With the assumption that the pivot is the trend-deciding level for a particular day, we can formulate some basic rules for trading with pivots:
- If the stock trades above the pivot point, then the bias for the day is long. Look to buy.
- If the stock trades below the pivot point, then the bias for the day is short. Look to sell.
- If the market opens, gaps up or gaps down and trades near R2/R3 or S2/S3, it will exhibit a tendency to trade back toward the pivot. Understanding this will help you avoid buying the high or selling the low.
- If either S1 or R1 is penetrated, these breakout points will reverse their roles. That is, the first support, S1, becomes the new resistance, R1.
While this, or any one-dimensional strategy, is not recommended as a standalone trading approach, we can present it here as such to demonstrate the application of the logic. To that end, let’s walk through some trading examples, first with the S&P 500 stock index and then with individual stocks. For the index, we’ll use Dec. 8, 2011, as our sample date. To start our analysis, we back up one day to Dec. 7 when the S&P 500 registered the following: High of 1267.06; low of 1248.0; close of 1261.01. Using the pivot formulas, this gives the following pivot levels:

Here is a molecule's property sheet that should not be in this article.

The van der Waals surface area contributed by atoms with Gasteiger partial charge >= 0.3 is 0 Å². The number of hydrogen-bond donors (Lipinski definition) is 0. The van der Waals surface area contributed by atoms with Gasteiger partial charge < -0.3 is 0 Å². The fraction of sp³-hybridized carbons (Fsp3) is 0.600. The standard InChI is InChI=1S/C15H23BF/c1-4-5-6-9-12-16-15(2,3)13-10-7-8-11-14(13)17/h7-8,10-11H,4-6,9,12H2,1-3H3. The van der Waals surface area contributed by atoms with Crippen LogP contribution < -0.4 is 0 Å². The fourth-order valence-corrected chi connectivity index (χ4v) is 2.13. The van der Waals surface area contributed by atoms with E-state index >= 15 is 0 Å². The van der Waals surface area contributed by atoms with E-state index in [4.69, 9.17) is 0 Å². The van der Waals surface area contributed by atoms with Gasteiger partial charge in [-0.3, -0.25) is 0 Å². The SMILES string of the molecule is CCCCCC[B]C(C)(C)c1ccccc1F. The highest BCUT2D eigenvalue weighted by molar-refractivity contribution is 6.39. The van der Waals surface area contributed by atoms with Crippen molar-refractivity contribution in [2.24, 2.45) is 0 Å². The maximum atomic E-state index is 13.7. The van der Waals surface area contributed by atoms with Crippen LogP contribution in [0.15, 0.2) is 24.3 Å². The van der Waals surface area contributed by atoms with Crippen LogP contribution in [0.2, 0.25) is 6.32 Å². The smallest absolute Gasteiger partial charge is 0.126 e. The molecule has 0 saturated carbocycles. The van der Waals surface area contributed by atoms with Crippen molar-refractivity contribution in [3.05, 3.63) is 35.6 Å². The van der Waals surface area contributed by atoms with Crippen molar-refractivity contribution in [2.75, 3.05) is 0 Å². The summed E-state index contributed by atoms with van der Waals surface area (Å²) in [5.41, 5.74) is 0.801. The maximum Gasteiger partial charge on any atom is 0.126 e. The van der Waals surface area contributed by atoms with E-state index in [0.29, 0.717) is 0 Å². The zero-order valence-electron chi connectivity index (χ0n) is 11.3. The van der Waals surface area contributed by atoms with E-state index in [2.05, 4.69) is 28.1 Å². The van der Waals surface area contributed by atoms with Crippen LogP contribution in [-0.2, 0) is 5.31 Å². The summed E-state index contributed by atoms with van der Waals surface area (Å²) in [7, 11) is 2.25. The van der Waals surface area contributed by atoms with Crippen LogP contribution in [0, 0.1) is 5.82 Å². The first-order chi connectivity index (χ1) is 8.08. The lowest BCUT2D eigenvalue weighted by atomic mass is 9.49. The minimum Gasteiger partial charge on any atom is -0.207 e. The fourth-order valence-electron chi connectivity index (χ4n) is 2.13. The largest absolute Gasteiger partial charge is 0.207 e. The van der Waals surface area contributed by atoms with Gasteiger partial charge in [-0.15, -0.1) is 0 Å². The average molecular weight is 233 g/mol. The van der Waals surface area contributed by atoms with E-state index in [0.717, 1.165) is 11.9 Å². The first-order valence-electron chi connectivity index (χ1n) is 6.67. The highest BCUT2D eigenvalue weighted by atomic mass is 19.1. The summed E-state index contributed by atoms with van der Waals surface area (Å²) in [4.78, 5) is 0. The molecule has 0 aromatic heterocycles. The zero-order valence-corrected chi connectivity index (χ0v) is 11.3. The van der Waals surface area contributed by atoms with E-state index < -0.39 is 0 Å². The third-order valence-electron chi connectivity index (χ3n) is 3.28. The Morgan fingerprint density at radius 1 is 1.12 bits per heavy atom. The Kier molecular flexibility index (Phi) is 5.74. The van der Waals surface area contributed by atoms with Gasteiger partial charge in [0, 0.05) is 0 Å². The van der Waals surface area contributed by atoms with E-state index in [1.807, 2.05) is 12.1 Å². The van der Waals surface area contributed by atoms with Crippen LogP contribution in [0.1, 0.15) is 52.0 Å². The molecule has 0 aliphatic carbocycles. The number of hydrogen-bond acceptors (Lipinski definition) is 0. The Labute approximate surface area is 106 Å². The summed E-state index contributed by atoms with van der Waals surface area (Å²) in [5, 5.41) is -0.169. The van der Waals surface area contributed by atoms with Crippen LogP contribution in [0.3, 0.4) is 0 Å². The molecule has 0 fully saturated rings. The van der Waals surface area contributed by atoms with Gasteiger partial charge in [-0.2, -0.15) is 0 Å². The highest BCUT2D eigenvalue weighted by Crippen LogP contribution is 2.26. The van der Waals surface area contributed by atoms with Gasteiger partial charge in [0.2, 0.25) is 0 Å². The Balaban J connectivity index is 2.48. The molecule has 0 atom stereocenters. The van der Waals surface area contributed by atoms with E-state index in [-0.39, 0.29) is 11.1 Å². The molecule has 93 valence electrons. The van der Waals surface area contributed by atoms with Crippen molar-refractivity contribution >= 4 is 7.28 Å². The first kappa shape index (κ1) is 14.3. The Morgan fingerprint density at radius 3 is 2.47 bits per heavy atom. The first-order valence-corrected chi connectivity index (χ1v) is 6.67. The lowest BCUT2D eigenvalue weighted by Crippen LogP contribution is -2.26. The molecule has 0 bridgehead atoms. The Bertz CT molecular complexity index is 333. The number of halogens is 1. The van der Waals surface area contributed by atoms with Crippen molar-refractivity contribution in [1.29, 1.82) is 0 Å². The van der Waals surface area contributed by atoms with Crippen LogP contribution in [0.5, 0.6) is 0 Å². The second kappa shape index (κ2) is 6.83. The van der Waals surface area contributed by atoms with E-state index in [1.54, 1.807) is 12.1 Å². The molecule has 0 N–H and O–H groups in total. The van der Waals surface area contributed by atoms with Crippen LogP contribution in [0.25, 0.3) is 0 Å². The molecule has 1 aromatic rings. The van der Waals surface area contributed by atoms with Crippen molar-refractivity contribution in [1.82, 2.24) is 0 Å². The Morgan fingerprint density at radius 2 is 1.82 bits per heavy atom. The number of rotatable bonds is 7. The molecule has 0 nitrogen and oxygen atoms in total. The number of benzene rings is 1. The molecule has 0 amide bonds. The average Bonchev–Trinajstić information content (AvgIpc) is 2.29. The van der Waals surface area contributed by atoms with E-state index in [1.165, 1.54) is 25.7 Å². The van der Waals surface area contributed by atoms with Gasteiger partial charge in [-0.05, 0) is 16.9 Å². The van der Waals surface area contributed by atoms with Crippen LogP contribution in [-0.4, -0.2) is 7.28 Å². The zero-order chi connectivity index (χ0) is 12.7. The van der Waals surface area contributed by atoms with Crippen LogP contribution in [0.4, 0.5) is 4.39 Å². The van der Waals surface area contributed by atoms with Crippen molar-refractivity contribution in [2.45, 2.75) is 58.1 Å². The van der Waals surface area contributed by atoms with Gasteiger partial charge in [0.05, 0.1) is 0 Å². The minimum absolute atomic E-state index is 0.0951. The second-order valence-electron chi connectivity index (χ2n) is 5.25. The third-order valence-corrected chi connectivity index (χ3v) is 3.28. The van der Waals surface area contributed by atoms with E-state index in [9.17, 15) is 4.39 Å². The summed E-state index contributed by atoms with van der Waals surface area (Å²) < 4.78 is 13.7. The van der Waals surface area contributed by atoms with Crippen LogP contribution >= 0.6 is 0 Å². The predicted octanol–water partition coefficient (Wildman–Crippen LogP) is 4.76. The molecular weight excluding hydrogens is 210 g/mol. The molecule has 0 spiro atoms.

R1 =1269.4 S1 = 1250.3
R2 = 1277.8 S2 = 1239.6
R3 = 1288.4 S3 = 1231.3
“Target levels” (below) shows a five-minute chart of the S&P 500 on Dec. 8 and demonstrates how we could have traded using these levels. The market opened at 1260.87 and immediately traded lower. As per our pivot strategy, we take a short trade below pivot at 1257.60, placing a stop at two points, or 1259.60.
The first target for the trade is S1, or 1248.20. At this level, we either could book profit or trail the position by dropping our stop. The second target for the trade is S2, or 1235.40. At this level, a trader should book full profit. In this case, the pivot strategy worked quite well. The low made by the S&P 500 on Dec. 8 was 1234.35.